A common space for harmonic peacemakers
James Maskalyk is an emergency physician, associate professor in the University of Toronto’s Faculty of Medicine and author of the forthcoming book Doctor: Heal Thyself. Dave Courchene is the founder of the Turtle Lodge International Centre for Indigenous Education and Wellness and chair of its National Knowledge Keepers’ Council.
If humanity is to endure, the coming months must hold healing, not just of populations across the globe from the coronavirus, but of the Earth herself. As is true of many zoonoses (diseases that jumped from animals), this virus emerged from pressure humans put on a global ecosystem.
A lack of healthy, natural habitat weakens the immune systems of animals and the resulting sicknesses pass rapidly through them. Birds, prairie dogs, pigs, bats. With each infection, a chance for a virus to mutate into one that can sicken humans, and sometimes, global livelihoods. As such, a vaccine alone, no matter how effective, will not tip the balance toward health because COVID-19 is not a disease; it is a symptom of an exhausted planet. The renewal of a healthy relationship to our one shared mother, planet Earth, is the cure.
There is good news. We do not need to wait to determine how, because the answer is already here, and has been known for thousands of years. It is in the wisdom and sacred teachings of Indigenous people across the world. They have the deepest connection to the spirit of the Earth and its history, and from this intimacy, healing can occur.
This is neither speculation nor fantasy. A 2019 study from the University of British Columbia, looking at biodiversity in Canada, Australia and Brazil, found more species of birds, animals and amphibians on land managed by Indigenous people, even greater than in national parks. In the same year, a collaboration involving 50 countries and more than 500 scientists, the Intergovernmental Science-Policy Platform on Biodiversity and Ecosystem Services (IPBES), concluded that human activity and the resultant lack of biodiversity allowed for five new diseases to emerge every year with the potential to infect humans. They noticed that Indigenous land, though it faced the same pressures, was eroding less quickly. Capturing their knowledge, and expanding their stewardship, was cited as necessary for a healthier world.
No one created the problems that threaten to overwhelm us from malice. Not the plagues, nor climate change, nor extinctions. They have occurred as side effects of a system whose rapid growth is both encouraged at all costs, and blind to natural limits.
If the Earth is as alive as both climate scientists and Indigenous peoples say, and like a body, kept well by a diversity of cells, deeply connected, then the medical diagnosis that fits most neatly our modern sickness is not an infection, but a malignancy. If unaddressed, it threatens to use every last joule of energy, not from need, but from appetite until only it, and a husk, remain. As the IPBES concluded, we must “decouple the idea of a good and meaningful life from ever-increasing material consumption.” This must be the priority of our Group of 20 leaders, who met recently to talk about “recovery.” The solution will not be found by beating back the symptoms so we might return to business as usual, but fanning the flame of aliveness of the beautiful and healthier world beyond them that is in retreat.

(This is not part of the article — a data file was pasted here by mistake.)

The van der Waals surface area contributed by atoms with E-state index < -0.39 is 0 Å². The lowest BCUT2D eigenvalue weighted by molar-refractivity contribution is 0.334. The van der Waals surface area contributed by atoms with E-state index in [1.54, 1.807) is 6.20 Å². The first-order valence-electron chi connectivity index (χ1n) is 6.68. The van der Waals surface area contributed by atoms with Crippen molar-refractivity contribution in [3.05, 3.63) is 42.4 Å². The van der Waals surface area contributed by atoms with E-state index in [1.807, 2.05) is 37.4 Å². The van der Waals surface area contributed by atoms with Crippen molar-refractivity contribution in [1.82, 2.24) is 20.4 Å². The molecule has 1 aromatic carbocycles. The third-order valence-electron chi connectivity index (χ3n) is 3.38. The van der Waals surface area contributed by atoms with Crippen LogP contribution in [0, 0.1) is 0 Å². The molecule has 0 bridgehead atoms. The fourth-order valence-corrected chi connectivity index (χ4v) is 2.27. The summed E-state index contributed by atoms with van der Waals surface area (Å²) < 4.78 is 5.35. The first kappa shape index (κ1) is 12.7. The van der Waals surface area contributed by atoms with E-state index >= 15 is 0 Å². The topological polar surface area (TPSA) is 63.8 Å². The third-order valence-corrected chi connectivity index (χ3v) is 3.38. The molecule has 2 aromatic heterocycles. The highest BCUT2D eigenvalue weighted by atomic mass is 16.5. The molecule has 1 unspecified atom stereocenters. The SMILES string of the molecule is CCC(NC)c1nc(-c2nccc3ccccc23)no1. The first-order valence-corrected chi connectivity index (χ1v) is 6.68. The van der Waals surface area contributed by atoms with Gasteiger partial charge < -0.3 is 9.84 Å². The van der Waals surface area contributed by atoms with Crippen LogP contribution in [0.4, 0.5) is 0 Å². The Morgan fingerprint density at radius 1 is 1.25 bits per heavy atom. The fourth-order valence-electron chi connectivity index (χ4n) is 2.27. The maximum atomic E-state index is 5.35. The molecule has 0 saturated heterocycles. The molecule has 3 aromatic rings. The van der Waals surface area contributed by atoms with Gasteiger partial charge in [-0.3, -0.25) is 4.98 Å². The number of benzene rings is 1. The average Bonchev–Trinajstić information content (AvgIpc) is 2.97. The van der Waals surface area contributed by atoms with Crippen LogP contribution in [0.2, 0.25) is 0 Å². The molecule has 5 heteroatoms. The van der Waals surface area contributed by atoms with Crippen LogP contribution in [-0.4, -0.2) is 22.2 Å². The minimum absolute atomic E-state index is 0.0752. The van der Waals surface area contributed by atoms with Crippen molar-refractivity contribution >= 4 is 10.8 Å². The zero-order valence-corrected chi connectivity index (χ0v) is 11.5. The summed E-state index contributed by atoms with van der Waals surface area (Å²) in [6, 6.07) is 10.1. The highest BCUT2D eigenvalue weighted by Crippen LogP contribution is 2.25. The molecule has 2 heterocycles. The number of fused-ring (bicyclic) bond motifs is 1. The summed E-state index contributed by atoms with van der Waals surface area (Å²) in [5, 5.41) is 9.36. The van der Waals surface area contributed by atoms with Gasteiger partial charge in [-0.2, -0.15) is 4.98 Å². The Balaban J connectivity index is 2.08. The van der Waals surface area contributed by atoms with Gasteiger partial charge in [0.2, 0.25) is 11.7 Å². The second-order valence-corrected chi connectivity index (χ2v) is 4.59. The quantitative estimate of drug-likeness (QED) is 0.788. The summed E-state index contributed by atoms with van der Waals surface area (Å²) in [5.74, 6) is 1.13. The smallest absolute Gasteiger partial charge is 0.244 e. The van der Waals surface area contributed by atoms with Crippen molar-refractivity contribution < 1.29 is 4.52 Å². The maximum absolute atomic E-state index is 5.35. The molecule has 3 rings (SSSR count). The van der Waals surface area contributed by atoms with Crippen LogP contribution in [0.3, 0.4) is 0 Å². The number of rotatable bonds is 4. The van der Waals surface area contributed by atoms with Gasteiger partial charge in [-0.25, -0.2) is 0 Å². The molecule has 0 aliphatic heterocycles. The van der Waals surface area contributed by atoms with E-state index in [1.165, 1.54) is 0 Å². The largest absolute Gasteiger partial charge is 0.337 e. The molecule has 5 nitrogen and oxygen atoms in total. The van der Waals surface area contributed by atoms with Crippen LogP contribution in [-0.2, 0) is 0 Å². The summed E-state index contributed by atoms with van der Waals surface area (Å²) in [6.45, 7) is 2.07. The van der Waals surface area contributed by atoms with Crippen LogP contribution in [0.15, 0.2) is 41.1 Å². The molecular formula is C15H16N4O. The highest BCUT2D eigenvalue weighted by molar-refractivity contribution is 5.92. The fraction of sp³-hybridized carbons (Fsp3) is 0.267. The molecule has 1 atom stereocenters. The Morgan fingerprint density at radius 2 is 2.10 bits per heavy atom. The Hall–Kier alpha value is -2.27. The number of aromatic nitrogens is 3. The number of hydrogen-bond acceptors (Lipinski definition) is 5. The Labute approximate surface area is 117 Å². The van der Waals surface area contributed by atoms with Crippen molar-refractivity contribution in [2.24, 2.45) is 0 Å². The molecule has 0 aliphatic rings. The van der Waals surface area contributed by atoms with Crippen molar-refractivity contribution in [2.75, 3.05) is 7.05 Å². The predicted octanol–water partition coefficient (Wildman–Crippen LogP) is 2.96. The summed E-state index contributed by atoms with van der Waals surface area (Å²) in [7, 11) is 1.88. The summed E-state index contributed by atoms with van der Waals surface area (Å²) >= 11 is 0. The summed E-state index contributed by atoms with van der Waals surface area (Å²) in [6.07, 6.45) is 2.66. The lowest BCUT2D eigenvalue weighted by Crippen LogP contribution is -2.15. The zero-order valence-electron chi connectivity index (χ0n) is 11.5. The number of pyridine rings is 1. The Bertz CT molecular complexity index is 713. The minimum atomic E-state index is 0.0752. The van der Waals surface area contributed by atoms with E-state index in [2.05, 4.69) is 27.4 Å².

This past summer, at Turtle Lodge in Manitoba, a sacred Anishinaabe lodge of traditional teaching and wellness, Indigenous knowledge keepers from coast to coast met and discussed challenges affecting their communities and the world. Their main concern was a disconnect of people from the land and its lessons. In that rupture, like a break in the body’s immune system, sickness has crept. Opiate and alcohol addiction, anxiety and depression. COVID-19. We can learn from the line of inquiry of some traditional healers, who instead of asking their patients first about their pain, start with a more direct question: Who are you?
We have forgotten who we are. There is a remedy held in the gathering statement of the Turtle Lodge National Knowledge Keepers’ Council, and endorsed by Indigenous people across six continents. On Dec. 21, as the Earth reaches equilibrium and begins its solstitial yaw, we are all invited, Indigenous and those of us displaced from our traditional lands, to light a sacred fire, and keep it burning throughout the day. A fireplace, a candle. In its flame, the sun’s light, the Earth’s gifts, and our own spirit. It is the first step toward knowing our nature, and that of the planet, as not two, but one.
We are of the Earth, and have everything we need to heal. The cure for COVID-19 is here. It is us.
James Maskalyk and Dave Courchene